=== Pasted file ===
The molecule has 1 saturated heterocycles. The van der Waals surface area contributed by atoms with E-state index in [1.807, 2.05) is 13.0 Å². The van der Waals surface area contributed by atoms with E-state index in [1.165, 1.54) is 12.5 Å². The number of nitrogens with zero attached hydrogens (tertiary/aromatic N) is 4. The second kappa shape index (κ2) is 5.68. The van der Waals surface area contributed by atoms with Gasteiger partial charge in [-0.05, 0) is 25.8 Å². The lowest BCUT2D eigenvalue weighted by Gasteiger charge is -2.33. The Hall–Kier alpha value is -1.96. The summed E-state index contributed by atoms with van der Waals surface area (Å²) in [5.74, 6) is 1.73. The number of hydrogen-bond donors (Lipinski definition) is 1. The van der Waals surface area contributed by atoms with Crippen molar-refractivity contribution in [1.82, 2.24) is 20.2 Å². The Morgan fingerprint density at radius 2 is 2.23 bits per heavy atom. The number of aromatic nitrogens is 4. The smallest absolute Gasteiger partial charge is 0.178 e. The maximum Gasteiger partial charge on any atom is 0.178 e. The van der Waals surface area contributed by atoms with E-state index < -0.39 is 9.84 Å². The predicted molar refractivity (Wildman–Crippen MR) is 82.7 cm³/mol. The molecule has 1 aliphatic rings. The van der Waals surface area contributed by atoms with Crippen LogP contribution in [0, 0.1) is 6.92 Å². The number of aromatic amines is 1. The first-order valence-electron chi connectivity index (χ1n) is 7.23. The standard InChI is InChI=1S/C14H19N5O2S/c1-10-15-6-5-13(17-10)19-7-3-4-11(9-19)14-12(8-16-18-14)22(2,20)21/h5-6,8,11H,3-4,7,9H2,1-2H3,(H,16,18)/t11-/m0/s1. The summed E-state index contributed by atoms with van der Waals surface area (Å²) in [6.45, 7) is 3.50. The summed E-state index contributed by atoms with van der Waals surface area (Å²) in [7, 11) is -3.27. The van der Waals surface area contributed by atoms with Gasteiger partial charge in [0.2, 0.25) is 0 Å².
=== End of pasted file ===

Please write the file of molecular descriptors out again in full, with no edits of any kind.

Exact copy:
The molecule has 1 saturated heterocycles. The van der Waals surface area contributed by atoms with E-state index in [1.807, 2.05) is 13.0 Å². The van der Waals surface area contributed by atoms with E-state index in [1.165, 1.54) is 12.5 Å². The number of nitrogens with zero attached hydrogens (tertiary/aromatic N) is 4. The second kappa shape index (κ2) is 5.68. The van der Waals surface area contributed by atoms with Gasteiger partial charge in [-0.05, 0) is 25.8 Å². The lowest BCUT2D eigenvalue weighted by Gasteiger charge is -2.33. The Hall–Kier alpha value is -1.96. The summed E-state index contributed by atoms with van der Waals surface area (Å²) in [5.74, 6) is 1.73. The number of hydrogen-bond donors (Lipinski definition) is 1. The van der Waals surface area contributed by atoms with Crippen molar-refractivity contribution in [1.82, 2.24) is 20.2 Å². The Morgan fingerprint density at radius 2 is 2.23 bits per heavy atom. The number of aromatic nitrogens is 4. The smallest absolute Gasteiger partial charge is 0.178 e. The maximum Gasteiger partial charge on any atom is 0.178 e. The van der Waals surface area contributed by atoms with E-state index < -0.39 is 9.84 Å². The predicted molar refractivity (Wildman–Crippen MR) is 82.7 cm³/mol. The molecule has 1 aliphatic rings. The van der Waals surface area contributed by atoms with Crippen LogP contribution in [0, 0.1) is 6.92 Å². The number of aromatic amines is 1. The first-order valence-electron chi connectivity index (χ1n) is 7.23. The standard InChI is InChI=1S/C14H19N5O2S/c1-10-15-6-5-13(17-10)19-7-3-4-11(9-19)14-12(8-16-18-14)22(2,20)21/h5-6,8,11H,3-4,7,9H2,1-2H3,(H,16,18)/t11-/m0/s1. The summed E-state index contributed by atoms with van der Waals surface area (Å²) in [6.45, 7) is 3.50. The summed E-state index contributed by atoms with van der Waals surface area (Å²) in [7, 11) is -3.27. The van der Waals surface area contributed by atoms with Gasteiger partial charge in [0.2, 0.25) is 0 Å².